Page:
NFL's Roger Goodell praises Las Vegas for transformation

LAS VEGAS -- NFL commissioner Roger Goodell, speaking at a Las Vegas Super Bowl LVIII Host Committee brunch Tuesday, said the gambling mecca's image shift over the past few years helped the city land the league's championship game.

Goodell also touched on other topics such as the game's global appeal in a 25-minute sitdown with Las Vegas Raiders president Sandra Douglass Morgan in an event that also included appearances by other professional sports executives from the UFC, the NHL's Golden Knights, the WNBA's Aces, Formula 1 and the NBA.

"You really have become Sports Town USA," Goodell told the gathering, which included scores of Las Vegas business people. "You really have, and that vision was set out, that vision was clear. We wanted to be a part of it, and I think when that happened, everything seemed to change and the stadium obviously is a key component of that. It's one of the reasons we struggled in Oakland is being able to get a long-term stadium that would work for us. Great news is this is home for us, so we're glad to be here.

"I'm going to credit this community because I think you've changed the city on a global basis. It is an extraordinary entertainment city and I think people see this city in a different way. Sports may be part of that, but we're all part of, I think every one of the sports that are represented here today would say that you've changed that, you've changed that narrative, you've changed that image, you've changed that platform.

"And I think, I probably would not have said 10 years ago, that I would see myself sitting here for a Super Bowl. But I'm not surprised."

While Super Bowl LVIII will be played at the Raiders' Allegiant Stadium on Feb. 11, it was not that long ago when the city was not allowed to purchase airtime during the Super Bowl to promote itself as a tourist destination because of the negativity associated with Sin City. Now, Goodell said a 30-second television spot will cost "between $6 and $7 million" during the upcoming CBS broadcast.

Raiders owner Mark Davis moved the franchise from Oakland to Las Vegas in 2020, and the city has since hosted the Pro Bowl and the NFL draft. Goodell said Davis was asking about the Super Bowl from the start.

"This community has become so much more than just a sports town, so much more that it is really, in many ways. the entertainment capital of the world," Goodell said. "So for us to be able to have that kind of platform, the stadium, obviously it's our stage for the Super Bowl, we saw that almost immediately. As a matter of fact, Mark Davis really from Day 1 said, 'When are we getting the Super Bowl?'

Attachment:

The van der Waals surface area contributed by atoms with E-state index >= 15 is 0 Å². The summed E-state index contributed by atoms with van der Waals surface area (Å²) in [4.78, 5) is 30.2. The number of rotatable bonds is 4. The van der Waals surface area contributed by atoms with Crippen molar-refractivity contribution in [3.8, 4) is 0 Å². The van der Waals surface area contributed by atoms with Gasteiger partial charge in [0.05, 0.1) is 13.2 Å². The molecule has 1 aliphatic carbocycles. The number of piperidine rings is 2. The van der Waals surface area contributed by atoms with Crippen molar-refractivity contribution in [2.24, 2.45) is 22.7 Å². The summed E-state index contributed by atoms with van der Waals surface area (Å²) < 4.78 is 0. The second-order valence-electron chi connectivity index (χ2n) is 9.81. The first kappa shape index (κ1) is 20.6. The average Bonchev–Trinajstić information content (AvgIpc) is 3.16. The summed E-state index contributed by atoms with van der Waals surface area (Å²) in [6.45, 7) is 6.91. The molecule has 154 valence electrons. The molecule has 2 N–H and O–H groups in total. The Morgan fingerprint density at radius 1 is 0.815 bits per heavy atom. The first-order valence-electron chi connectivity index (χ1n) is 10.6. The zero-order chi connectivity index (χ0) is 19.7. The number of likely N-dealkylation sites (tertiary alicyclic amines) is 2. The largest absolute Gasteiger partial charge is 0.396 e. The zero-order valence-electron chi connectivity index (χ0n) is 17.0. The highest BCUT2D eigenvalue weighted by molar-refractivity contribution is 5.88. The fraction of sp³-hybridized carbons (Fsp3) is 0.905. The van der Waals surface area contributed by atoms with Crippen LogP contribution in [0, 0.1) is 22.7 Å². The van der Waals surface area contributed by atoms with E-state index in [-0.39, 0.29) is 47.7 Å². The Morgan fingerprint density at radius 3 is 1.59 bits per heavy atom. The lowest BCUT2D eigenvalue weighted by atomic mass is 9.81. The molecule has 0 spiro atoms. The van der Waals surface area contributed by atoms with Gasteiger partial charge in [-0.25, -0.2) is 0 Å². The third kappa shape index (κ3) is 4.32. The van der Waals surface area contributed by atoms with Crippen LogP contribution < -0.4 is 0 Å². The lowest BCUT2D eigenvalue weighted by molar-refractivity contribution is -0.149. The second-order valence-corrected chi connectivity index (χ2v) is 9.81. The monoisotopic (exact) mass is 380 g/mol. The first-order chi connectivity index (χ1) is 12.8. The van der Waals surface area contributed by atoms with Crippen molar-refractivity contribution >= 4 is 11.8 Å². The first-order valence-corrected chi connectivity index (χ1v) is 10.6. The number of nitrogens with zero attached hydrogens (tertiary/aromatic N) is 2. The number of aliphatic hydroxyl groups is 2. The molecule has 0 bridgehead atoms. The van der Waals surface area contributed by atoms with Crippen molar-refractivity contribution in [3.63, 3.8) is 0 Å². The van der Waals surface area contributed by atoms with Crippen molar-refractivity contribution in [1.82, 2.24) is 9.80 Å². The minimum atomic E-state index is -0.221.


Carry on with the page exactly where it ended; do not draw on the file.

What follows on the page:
"Literally, I don't think he had even gotten into town yet and he was talking about it. But I think all of our owners at this time understood we were going to be playing a lot of our big events here. The Super Bowl included, right from Day 1.

"Listen, I turn over at night about a lot of things, but not about Las Vegas being able to really pull this off, with really great class."

Asked by Douglass Morgan whether Las Vegas would be in a "rotation" for the Super Bowl, Goodell laughed.

"We don't have a rotation of Super Bowls," he said, "but I have no doubt this is going to be a successful Super Bowl. We'll be back here a lot for Super Bowls."

Raiders owner Mark Davis, meanwhile, told ESPN recently that the Super Bowl being awarded to Las Vegas was "reaffirmation of all the work that we put in to get here, and to actually build something that's world class."

Goodell also spoke of his excitement for flag football to be in the 2028 Los Angeles Olympics as well as the international appeal of the NFL.

The NFL held three games in London and two in Germany this season.

"And we're going to have another one next year in a new market," Goodell said.

"We could have sold, over our two games in Germany, 4.5 million tickets for the two games we had in Germany. They sold out in minutes, literally. ... You're going to see a very global NFL, not necessarily with franchises, but maybe like F1, playing games on a global basis. And I see that happening in the next five to 10 years, and we're going to see an expansion [on international games] this year, coming up this season. But I think that's going to continue to accelerate and I think that's going to change the face of the NFL."